Sugar Technology
On-line News

May 2007

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April, but no earth shattering news ...


Following our question in the March News Page, it seems that Cargill’s partners for the proposed new Mississippi refinery not far from the existing Gramercy have now managed to put all of the funding in place and it will go ahead. The refinery is planned to be a twin of the Cargill unit currently under construction in Syria so will have a capacity of 1 million tons per annum.

It looks as if another of Louisiana’s sugar cooperatives is in trouble : the workforce at St James was laid off for a week in late April because the company “couldn’t be sure that the mill would be able to pay its roughly 75 workers”. St James is part of a group which has already shut several of its mills.


The African, Caribbean and Pacific group held its 10th Sugar Ministers meeting in Fiji last month, despite the country recently being the subject of a military coup. As is usual with such meetings, many news articles were generated but not too much substance. The ACP is urgently trying to avoid a total collapse of the sugar protocol that gives it preferential access to Europe despite some of its members shutting down their industries for good.

During the meeting it also emerged that Fiji will have its EU support for changes to the local industry cut back as a result of the coup.


It looks as if the EU may increase its compensation scheme for those prepared to stop producing sugar in the 27 countries. Only 50% of the EU’s 1.2 million ton target has actually been closed so it is beginning to realise that the incentives are not adequate. The details of the scheme should have become clear by the time that you read this.


A European seed company has signed a license agreement with a Californian company that develops commercial plant varieties that are more efficient at using applied nitrogen fertilisers. Their joint aim is to develop sugar beet varieties that require less fertiliser to deliver the same amount of sucrose. As the Californian company, Arcadia Biosciences, uses both transgenic technology and conventional breeding it is not clear whether the resulting crops will be transgenic or not.


The latest crop forecasts for India make astounding reading when you remember that just a year or so ago the crop was down at about 12 million tons of sugar during a drought. This year [to September 30 2007] is forecast to produce about 27.5 million tons and the following year nearly 29 million tons. The current crop must be a major component of the 8.5 million global surplus now being predicted by ISO. No wonder that the world price had dipped to just 10 /lb by the end of the month.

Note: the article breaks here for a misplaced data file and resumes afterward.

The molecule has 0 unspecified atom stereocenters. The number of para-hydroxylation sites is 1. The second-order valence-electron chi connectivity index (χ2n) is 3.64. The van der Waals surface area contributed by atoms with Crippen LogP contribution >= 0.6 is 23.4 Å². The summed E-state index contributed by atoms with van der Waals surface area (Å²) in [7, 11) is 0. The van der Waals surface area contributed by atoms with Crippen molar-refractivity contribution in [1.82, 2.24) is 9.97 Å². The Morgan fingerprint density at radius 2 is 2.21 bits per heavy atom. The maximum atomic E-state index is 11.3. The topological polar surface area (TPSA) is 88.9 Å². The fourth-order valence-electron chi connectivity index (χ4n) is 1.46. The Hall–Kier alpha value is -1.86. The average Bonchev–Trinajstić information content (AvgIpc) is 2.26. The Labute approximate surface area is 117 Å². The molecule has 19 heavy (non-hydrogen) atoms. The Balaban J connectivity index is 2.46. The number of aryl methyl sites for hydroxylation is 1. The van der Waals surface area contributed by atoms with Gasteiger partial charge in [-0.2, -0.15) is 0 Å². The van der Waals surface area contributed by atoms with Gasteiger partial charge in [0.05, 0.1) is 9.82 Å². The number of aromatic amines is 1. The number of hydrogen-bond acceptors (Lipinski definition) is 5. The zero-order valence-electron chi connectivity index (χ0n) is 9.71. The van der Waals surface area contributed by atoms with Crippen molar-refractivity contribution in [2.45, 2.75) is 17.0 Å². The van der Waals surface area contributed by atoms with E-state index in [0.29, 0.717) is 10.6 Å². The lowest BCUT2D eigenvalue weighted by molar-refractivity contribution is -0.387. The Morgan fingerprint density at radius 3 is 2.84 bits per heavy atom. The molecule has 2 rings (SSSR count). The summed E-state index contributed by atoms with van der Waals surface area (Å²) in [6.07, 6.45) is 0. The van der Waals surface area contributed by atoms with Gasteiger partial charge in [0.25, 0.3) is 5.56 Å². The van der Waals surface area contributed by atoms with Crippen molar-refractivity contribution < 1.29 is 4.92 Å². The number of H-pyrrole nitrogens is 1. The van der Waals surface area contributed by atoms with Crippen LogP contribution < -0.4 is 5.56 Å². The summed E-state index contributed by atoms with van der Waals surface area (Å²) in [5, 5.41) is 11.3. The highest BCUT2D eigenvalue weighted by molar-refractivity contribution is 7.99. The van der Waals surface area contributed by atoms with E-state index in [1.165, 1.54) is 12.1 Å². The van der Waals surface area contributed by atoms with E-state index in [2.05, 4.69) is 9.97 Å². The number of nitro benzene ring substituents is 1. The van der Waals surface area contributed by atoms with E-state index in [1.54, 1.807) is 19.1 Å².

As predicted last month, the government is now offering a $35/ton export incentive. India was hoping that Pakistan would buy some of its surplus and started the month suggesting the sale of about 300,000 tons. However the quick response from the Pakistan industry was that it didn’t want to have ‘unhygienic’ Indian sugar coming into the country. It also pointed out that there were strategic reserves of 600,000 [skipping the fact that that is only 2 month’s demand] and that the next year’s crop was predicted to be about half a million tons in surplus.


The government of Mexico has launched a ‘National Sugar Cane Agribusiness Program’ to boost the industry in the light of competition from the USA. The US had better look out as the report that we saw called for 840 million tons of sugar [sic] to be exported by 2012.


There has not been much additional news about the bidding war for the northern Queensland factory at Mulgrave. However, one of the bidders - Maryborough Sugar – did substantially downgrade its profit forecast. As the downgrade was by 50% and only two months after the previous forecast would you want the management to take over your mill?


Sucrerie de Bourbon has announced the sale of its Tay Ninh factory in Vietnam, marking the start of its departure from the sugar industry. As it was only formed in post-war Reunion it will be a sad time for many old sugar hands. At this stage it is selling 49% of Tay Ninh [24% already placed, 20% to be offered by auction on the Ho-Chi-Minh City Stock Exchange and 5% to the employees and growers] and is committed to holding the balance for at least three years.


The provincial government has started a $40 million project to build a new cane sugar factory [not a refinery as reported by some] at Padang on the central west coast of Sumatra. The first year’s production is expected to be 75,000 tons of sugar.


An EU technical committee failed to reach consensus on an application for approval of a transgenic ‘Roundup Ready’ beet variety last month. Apparently that means that control passes to meeting of Ministers of the 27 countries so who knows what decision will be taken.

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